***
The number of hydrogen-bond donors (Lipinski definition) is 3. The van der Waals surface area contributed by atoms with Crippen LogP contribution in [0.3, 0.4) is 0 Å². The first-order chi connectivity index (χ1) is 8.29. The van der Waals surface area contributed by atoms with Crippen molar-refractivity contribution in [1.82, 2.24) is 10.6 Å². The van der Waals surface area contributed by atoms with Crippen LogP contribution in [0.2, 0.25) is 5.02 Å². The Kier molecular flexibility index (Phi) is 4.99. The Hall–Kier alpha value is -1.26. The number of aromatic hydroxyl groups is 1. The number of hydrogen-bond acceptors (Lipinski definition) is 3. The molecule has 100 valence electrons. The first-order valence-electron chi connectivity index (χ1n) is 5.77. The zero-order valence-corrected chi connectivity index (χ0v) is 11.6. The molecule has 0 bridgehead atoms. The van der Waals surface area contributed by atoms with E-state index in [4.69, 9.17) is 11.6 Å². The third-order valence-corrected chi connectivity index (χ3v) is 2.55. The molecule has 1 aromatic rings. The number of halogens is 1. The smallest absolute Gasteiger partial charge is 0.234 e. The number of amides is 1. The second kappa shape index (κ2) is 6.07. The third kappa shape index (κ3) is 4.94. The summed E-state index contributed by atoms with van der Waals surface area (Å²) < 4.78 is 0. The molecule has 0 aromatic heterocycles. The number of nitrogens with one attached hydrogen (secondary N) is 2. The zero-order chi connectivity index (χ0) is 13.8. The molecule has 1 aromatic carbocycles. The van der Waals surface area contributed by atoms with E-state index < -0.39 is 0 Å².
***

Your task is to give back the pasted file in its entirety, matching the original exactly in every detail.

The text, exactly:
The number of hydrogen-bond donors (Lipinski definition) is 3. The van der Waals surface area contributed by atoms with Crippen LogP contribution in [0.3, 0.4) is 0 Å². The first-order chi connectivity index (χ1) is 8.29. The van der Waals surface area contributed by atoms with Crippen molar-refractivity contribution in [1.82, 2.24) is 10.6 Å². The van der Waals surface area contributed by atoms with Crippen LogP contribution in [0.2, 0.25) is 5.02 Å². The Kier molecular flexibility index (Phi) is 4.99. The Hall–Kier alpha value is -1.26. The number of aromatic hydroxyl groups is 1. The number of hydrogen-bond acceptors (Lipinski definition) is 3. The molecule has 100 valence electrons. The first-order valence-electron chi connectivity index (χ1n) is 5.77. The zero-order valence-corrected chi connectivity index (χ0v) is 11.6. The molecule has 0 bridgehead atoms. The van der Waals surface area contributed by atoms with E-state index in [4.69, 9.17) is 11.6 Å². The third-order valence-corrected chi connectivity index (χ3v) is 2.55. The molecule has 1 aromatic rings. The number of halogens is 1. The smallest absolute Gasteiger partial charge is 0.234 e. The number of amides is 1. The second kappa shape index (κ2) is 6.07. The third kappa shape index (κ3) is 4.94. The summed E-state index contributed by atoms with van der Waals surface area (Å²) < 4.78 is 0. The molecule has 0 aromatic heterocycles. The number of nitrogens with one attached hydrogen (secondary N) is 2. The zero-order chi connectivity index (χ0) is 13.8. The molecule has 1 aromatic carbocycles. The van der Waals surface area contributed by atoms with E-state index < -0.39 is 0 Å².